The ability to develop innovative ideas is another way to differentiate between executors and engineers. This doesn't have to be anything major, and it doesn't even have to be specific to testing. All it has to be is something that provides a glimmer of hope that the individual may be able to engineer solutions. In an interview, I like to ask, "Can you tell me about an accomplishment that you're proud of that required you to be creative?" His answer tells more about him than other conventional questions about testing theory. This allows the true test engineer to shine, particularly if he doesn't have a lot of testing experience. A good response describes a situation in which he noticed the existence of a tedious process and took the initiative to create something that made the process more efficient. A test executor will almost always sink on this type of question.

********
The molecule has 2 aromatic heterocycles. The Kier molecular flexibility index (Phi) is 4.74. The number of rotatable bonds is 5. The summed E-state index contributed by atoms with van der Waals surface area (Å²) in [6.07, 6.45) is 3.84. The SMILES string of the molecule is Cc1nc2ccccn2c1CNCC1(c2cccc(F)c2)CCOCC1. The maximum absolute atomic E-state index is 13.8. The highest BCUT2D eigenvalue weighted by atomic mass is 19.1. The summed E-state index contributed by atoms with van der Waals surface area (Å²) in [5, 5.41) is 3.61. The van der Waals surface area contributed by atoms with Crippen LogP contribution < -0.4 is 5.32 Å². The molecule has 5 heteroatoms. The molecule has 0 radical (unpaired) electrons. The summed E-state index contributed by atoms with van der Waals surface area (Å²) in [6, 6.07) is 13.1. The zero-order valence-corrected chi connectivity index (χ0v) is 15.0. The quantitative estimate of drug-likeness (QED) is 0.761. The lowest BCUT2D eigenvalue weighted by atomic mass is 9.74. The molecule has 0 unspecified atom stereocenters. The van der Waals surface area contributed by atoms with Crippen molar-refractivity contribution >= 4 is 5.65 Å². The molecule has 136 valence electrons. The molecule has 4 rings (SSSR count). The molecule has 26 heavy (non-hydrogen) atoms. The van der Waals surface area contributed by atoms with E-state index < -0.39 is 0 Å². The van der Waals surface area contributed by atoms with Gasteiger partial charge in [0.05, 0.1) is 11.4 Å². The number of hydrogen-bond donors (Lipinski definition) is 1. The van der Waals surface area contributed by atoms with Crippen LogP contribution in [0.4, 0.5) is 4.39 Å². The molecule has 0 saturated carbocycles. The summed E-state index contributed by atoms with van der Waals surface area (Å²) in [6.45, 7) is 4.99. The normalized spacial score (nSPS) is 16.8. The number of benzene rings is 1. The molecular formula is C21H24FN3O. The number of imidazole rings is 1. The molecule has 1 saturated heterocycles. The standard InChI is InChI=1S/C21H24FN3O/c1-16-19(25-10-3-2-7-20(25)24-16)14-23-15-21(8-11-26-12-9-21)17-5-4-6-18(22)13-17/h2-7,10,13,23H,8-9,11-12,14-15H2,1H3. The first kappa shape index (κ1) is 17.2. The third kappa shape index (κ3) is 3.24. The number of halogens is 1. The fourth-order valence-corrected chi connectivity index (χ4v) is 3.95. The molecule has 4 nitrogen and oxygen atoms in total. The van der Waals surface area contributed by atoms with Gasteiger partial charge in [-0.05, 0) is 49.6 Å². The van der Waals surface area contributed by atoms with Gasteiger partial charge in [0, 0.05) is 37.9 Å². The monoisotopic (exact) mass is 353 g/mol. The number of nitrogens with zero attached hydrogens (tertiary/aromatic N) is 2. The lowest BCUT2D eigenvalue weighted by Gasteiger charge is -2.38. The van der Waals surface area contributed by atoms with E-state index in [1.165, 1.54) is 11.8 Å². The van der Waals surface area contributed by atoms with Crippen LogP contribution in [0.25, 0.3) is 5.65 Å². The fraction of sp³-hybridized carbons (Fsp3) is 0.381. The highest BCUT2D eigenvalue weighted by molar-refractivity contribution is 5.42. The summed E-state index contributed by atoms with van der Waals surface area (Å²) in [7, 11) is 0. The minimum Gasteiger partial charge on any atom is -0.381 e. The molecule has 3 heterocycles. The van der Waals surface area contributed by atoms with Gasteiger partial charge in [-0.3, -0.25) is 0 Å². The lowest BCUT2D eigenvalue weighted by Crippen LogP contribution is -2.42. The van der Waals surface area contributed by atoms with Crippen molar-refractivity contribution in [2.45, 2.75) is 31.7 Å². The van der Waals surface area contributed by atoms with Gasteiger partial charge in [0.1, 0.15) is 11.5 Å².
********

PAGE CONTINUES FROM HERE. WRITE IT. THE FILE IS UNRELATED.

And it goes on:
Finally, if you already have a testing professional who consistently comes up with excuses instead of solutions, then he may be a test executor.
Exposing the testing dichotomy in this column is not meant to suggest that there is only room for one of the two groups. There is room for both test engineers and test executors in software development projects, but the two can no longer be thought of synonymously. For the health of IT organizations and the growth of the testing profession, it must be made clear that test engineers offer a level of expertise that can never be expected from test executors.